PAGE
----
City of Chicago begins offering rebates for security cameras, other devices purchased to protect property
CHICAGO (CBS) — Mayor Lori Lightfoot on Monday announced the launch of the city’s new the Home and Business Protection Program (HBPP) – in which anyone who lives, runs a business, or owns or leases a car in Chicago can be reimbursed for private security devices to protect their property.
Mayor Lightfoot was joined by city Community Safety Chief Coordination Officer Tamara Mahal, the Rev. Michael Pfleger, and other officials for the announcement at St. Sabina Church in Auburn Gresham.
“We are taking a public health approach to community safety, and that means activating resources across a range of programs, policy changes, and activities,” Mayor Lightfoot said in a news release. “The Home and Business Protection Program serves as our newest resource to support this effort, and it is part of a larger strategy that includes historic investments in affordable housing, mental health, and violence prevention. We encourage all residents to take advantage of this program and join us in our efforts to create safer communities all across our city.”
The city will provide select rebates to cover the cost of outdoor security camera systems, cloud storage for video footage, outdoor motion-sensor lighting, vehicle GPS trackers, and subscription costs.
The program is open to all Chicago residents, businesses, religious institutions, and nonprofits. Those who rent housing may also apply for the rebate with their landlords’ permission. Condo associations are also eligible.
“We’ve seen this used many times to solve crimes in the past, and we think the more of them that are out here, even better for the future,” said Father Pfleger.
The city says anyone who meets the eligibility criteria may receive reimbursement for:
- Up to $225 per camera – for the cost of the camera and tax only. This is for a maximum of two cameras – or a total $450 reimbursement.
- One year’s worth of subscription costs for cloud-based video storage systems, for a maximum of $150 per annual subscription.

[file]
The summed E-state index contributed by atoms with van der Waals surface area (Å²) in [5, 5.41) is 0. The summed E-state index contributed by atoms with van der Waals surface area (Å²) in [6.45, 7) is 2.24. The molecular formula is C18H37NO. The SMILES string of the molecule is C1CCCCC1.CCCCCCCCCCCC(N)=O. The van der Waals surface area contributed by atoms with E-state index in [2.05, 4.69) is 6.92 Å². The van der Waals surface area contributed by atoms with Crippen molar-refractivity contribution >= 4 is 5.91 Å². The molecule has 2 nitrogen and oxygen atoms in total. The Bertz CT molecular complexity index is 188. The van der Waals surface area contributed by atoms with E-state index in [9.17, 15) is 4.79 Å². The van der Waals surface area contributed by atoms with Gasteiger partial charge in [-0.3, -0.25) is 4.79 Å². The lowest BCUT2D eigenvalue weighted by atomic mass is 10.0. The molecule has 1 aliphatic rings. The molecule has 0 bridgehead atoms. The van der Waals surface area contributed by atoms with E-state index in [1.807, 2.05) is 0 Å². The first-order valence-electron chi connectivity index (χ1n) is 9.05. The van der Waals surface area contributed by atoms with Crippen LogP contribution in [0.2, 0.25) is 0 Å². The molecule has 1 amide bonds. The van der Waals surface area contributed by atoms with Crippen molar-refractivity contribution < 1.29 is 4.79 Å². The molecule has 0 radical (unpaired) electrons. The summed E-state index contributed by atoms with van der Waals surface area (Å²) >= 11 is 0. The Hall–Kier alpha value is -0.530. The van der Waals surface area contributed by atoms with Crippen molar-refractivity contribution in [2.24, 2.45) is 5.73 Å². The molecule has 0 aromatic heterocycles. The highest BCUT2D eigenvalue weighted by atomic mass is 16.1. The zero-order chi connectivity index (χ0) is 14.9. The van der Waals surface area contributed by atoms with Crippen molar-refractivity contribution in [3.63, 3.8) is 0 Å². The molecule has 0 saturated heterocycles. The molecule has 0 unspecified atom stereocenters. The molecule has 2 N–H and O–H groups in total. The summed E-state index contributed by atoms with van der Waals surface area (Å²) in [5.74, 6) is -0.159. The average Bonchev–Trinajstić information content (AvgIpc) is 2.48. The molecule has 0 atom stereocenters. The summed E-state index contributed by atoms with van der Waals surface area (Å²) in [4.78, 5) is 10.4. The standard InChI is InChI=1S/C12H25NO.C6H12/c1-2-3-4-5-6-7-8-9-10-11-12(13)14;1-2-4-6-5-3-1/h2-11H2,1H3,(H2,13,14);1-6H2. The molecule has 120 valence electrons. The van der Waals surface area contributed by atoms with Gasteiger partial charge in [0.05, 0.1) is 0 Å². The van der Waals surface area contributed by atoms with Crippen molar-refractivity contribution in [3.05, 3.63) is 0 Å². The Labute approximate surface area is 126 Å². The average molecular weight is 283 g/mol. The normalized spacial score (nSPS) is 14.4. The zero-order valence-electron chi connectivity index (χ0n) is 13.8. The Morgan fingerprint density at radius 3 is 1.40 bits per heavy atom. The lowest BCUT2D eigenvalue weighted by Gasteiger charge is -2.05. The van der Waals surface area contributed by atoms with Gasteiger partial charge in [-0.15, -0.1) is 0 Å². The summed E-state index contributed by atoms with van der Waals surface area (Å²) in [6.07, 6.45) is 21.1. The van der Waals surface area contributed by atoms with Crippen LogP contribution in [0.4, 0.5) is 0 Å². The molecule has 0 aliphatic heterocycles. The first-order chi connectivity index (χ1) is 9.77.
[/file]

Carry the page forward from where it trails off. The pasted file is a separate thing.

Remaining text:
- Up to $100 per motion sensor light – for the cost of light and tax only. This is for a maximum of two lights, or a total $200 reimbursement.
- Up to $50 per vehicle GPS tracking device – again for the cost of the device and tax only. This is again for a maximum of two devices, or a total reimbursement of $100.
- One year of subscription costs for GPS tracking apps as required for use by a vehicle GPS tracking device manufacturer -for up to $120.
Anyone who successfully completes and application will be reimbursed within 90 days of approval.
To qualify, applicants must meet these criteria:
- The applicant must own or rent a property used as a primary residence or place of business, religious institution, or nonprofit – or own or lease a vehicle registered to a primary address in Chicago.
- The applicant must provide documentation that verifies proof of purchase of the items for which they are asking for rebates.
- The applicant must provide photo documentation that verifies installation of those items.
Meanwhile, anyone who wants to use their cameras to help Chicago Police with investigations may register their camera system at chicagopolice.org/cameraregistration. This is not required to receive the rebate.
For those who do register their cameras, police will not have direct access to their cameras and cannot access their camera footage without consent. Registration just allows police to request camera footage if a crime happens.
The city is also joining with community-based organizations to distribute private security equipment in the 15 city community areas that have the highest levels of violence. Those communities are:
- Auburn Gresham
- Chicago Lawn
- East Garfield Park
- Greater Grand Crossing
- Humboldt Park
- New City
- North Lawndale
- South Lawndale
- South Shore
- West Englewood
- West Garfield Park
- West Pullman
Only security devices purchased on or after Monday, June 6, qualify for the reimbursement program. For more, follow this link.
Mayor Lightfoot also joined Chicago Public Schools leaders Monday to honor the 1,000 Safe Passage workers for their hard work keeping other students safe.
“You are the glue that holds our communities together. I know when Safe Passage started, it was about making sure that we were taking care of kids to and from school – sometimes having to cross over territory that might be dangerous for them – and you do that, every single day,” Mayor Lightfoot said.
Mayor Lightfoot was joined by CPS Chief Executive Officer Pedro Martinez, police Supt. David Brown, CPS Chief Education Officer Bogdana Chkoumbova, and CPS Chief OF Safety and Security Jadine Chou for the event at Chicago State University.